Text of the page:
Currently on 4K Ultra HD, Bluray Combo, DVD and Digital from director Ridley Scott and 20th Century Studios comes a tale of knights and betrayal leading to THE LAST DUEL.
Jean de Carrouges (Matt Damon) is a man that has fought hard for King Charles VI and his country of France losing his wife and child. Jacques Le Gris (Adam Driver) is his closest friend and overlord of the King. That makes their friendship tense, especially when Jacques arrives to collect the taxes to help pay for the war, but Jean must admit that he has nothing.
Jean sees Marguerite de Thibouville (Jodie Comer) and an arrangement is made for them to marry. Count Pierre d’Alencon (Ben Affleck) shows him the lands that come with marrying his daughter. There is one piece of land that Jean notices and wants. Striking a deal for land and wealth, the marriage is done.
He learns that the one piece of land he particularly wanted, Pierre had already given to his friend Jacques. Jean decides to sue for the land, but King Charles (Alex Lawther) denies the case. Jean’s father passes and everything begins to swiftly move in the wrong direction. Pierre sides with Jacques and now Jean realizes his friend has received a military station at a generational family fort because of the suit he brought for the land.
When Jacques wife has a child, Marguerite and Jean find it a reason to celebrate and perhaps mend bad feelings between friends. All of that will have to wait because of the fighting in Scotland and Jean always goes where the king wishes. Coming home for a brief visit, Marguerite tells her husband that Jacques has violated her. The only way to handle this situation is with one thing – a duel to the death!
But who is telling the truth?
Damon as Jean is a man who has fought for king and country, lost his family once and could hardly maintain his own estate. Marrying saves everything, except one piece of land that comes between friends to the point of a duel. Damon is straight forward in his character and hides his emotions very well and instead finds other means to his detriment.
Driver as Jacques is a man who sees nothing wrong with getting what he wants even if it means betraying a friend. Knowing that the land Jean wants is part of a martial deal, he pretends to be the victim in all of this. When confronted he does not help his friend but instead enjoys the benefit of Pierre gifts. Driver also shows very little emotion, but it is clear this character knows what he is doing.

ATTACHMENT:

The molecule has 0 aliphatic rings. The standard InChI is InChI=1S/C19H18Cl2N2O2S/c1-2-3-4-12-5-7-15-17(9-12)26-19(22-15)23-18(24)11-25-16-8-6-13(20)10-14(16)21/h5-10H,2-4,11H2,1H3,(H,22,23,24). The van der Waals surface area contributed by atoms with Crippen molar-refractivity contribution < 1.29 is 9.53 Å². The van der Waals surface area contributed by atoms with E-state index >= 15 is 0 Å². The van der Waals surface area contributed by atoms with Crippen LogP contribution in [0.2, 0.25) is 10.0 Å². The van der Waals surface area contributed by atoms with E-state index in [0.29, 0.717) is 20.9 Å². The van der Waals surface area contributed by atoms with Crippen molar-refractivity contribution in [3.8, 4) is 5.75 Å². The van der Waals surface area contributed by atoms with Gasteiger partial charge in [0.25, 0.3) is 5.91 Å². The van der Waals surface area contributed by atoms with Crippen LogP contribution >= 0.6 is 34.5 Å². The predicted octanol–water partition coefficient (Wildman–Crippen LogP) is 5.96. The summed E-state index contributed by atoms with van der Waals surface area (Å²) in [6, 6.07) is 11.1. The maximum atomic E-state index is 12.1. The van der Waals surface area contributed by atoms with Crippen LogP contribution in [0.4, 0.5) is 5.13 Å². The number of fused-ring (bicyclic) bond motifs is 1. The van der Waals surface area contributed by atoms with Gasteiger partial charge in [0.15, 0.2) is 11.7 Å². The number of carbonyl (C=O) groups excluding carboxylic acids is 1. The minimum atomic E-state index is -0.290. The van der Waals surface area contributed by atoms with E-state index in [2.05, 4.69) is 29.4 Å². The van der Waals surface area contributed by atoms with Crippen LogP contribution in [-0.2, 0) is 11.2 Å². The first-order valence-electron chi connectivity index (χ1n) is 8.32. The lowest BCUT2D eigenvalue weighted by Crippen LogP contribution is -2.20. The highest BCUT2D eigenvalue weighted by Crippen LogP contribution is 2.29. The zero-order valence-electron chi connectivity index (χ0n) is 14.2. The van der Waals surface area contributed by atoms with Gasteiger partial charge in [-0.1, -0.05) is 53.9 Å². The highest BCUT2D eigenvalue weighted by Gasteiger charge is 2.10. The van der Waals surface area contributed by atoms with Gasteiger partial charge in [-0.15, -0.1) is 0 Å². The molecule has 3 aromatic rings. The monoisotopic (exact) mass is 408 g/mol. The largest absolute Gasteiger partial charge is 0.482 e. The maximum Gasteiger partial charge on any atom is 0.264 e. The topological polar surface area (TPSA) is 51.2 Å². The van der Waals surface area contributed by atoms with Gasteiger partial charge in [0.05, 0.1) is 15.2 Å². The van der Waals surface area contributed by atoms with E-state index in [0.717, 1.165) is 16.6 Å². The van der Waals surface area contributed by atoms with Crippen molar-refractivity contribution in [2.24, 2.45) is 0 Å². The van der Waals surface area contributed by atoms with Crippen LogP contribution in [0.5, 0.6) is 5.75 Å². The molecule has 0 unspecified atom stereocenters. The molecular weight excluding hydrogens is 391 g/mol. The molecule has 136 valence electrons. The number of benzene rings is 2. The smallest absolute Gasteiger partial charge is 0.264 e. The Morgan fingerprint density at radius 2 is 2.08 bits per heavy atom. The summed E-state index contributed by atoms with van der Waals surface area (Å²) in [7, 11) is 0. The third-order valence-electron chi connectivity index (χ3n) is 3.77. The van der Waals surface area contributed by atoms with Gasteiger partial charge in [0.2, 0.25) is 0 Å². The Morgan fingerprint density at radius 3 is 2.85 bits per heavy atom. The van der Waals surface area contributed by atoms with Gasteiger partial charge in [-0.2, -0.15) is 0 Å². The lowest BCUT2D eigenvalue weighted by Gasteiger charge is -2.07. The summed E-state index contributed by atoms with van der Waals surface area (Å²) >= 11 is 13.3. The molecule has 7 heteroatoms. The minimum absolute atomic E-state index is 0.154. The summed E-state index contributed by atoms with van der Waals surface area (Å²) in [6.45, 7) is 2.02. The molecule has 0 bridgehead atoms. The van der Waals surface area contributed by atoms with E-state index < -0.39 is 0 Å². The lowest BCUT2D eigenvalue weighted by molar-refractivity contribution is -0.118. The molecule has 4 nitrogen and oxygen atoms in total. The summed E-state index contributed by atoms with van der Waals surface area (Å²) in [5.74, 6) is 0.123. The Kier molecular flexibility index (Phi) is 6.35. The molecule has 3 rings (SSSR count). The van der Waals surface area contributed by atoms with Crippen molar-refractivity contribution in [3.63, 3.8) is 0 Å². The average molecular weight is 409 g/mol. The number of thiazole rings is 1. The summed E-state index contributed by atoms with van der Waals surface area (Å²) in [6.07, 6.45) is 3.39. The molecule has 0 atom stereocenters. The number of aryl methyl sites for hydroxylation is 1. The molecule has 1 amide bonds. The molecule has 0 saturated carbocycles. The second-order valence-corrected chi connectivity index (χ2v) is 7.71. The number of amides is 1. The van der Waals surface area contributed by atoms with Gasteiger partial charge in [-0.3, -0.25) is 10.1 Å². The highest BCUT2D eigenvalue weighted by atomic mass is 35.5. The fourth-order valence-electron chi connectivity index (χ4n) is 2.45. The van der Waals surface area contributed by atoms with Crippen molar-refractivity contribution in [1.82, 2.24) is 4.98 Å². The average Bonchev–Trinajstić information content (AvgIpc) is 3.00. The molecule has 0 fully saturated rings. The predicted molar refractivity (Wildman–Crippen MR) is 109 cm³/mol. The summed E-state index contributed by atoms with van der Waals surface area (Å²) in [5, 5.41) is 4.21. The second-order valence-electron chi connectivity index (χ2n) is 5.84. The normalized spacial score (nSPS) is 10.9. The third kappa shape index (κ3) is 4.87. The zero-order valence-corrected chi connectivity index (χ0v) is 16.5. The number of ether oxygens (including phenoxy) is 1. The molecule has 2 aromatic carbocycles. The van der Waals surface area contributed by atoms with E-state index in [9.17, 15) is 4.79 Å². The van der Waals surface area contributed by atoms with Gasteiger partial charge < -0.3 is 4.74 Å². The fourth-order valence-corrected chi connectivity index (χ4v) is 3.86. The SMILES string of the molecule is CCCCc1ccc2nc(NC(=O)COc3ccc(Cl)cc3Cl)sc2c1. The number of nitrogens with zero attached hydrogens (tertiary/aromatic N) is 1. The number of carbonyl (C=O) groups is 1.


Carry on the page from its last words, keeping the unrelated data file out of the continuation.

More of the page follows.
Comer as Marguerite seems to enjoy being married to Jean and is thrilled when she sees a chance to reconcile her husband and Jacques. When it comes time for her side of the story to be told, it is harsh and heart-breaking. It is a ‘he said-she said’ in a time when whatever she says means nothing in the era of men. The one thing that is absolute, Marguerite pays attention to everything that goes on around her from farming, horses to the tenants – even the cruelty of a mother-in-law and her station.
Affleck as Pierre is a man of indulgences, no morals and enjoys hurting people by any means whether it is fighting or taking something away from someone else. I have to say, Affleck looks like he is enjoying playing this character. Using Jacques to clean up his finances, he also sees ways to manipulate situations for his amusement.
Other cast include Harriet Walter as Nicole de Buchard, Serena Kennedy as Queen Isabeau, Sam Hazeldine as Thomin du Bois, Michel McElhatton as Bernard Latour, Oliver Cotton as Jean de Carrouges III, Adam Nagaitis as Adam Louvel, Clare Dunne as Ceila, Zeljko Ivanek as Le Coq, Caoimhe O’Malley as Elizabeth, Tallulah Haddon as Marie, Md. Tayeen Khan as Jack Smith, Bryony Hannah as Alice and Marton Csokas as Crespin.
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THE LAST DUEL is a period piece that gives us everything we would want for that time period. The dampness of war, lords and ladies, kings and queens, mystery, betrayal and revenge surrounded by castles. The destruction of war and the destruction of friendships are inlay for this based on a true story film.
Director Scott has given us a look at an ugly time in the Frances’ history of war and all the intrigue hiding behind fine clothes, wine and those who move the chess pieces to get what they want. I love the costuming and set design which always adds richness to the story and allows us to be distracted but the intrigue.
Telling the story in three parts is a way to see the accusations from perspectives that the others can not see. Jean and his family troubles, Jacques and his dealings with Pierre and Marguerite as well as the plotting done between the two. All these men against one woman’s say – it came to another fight!
In the end – a woman defied a nation and made history!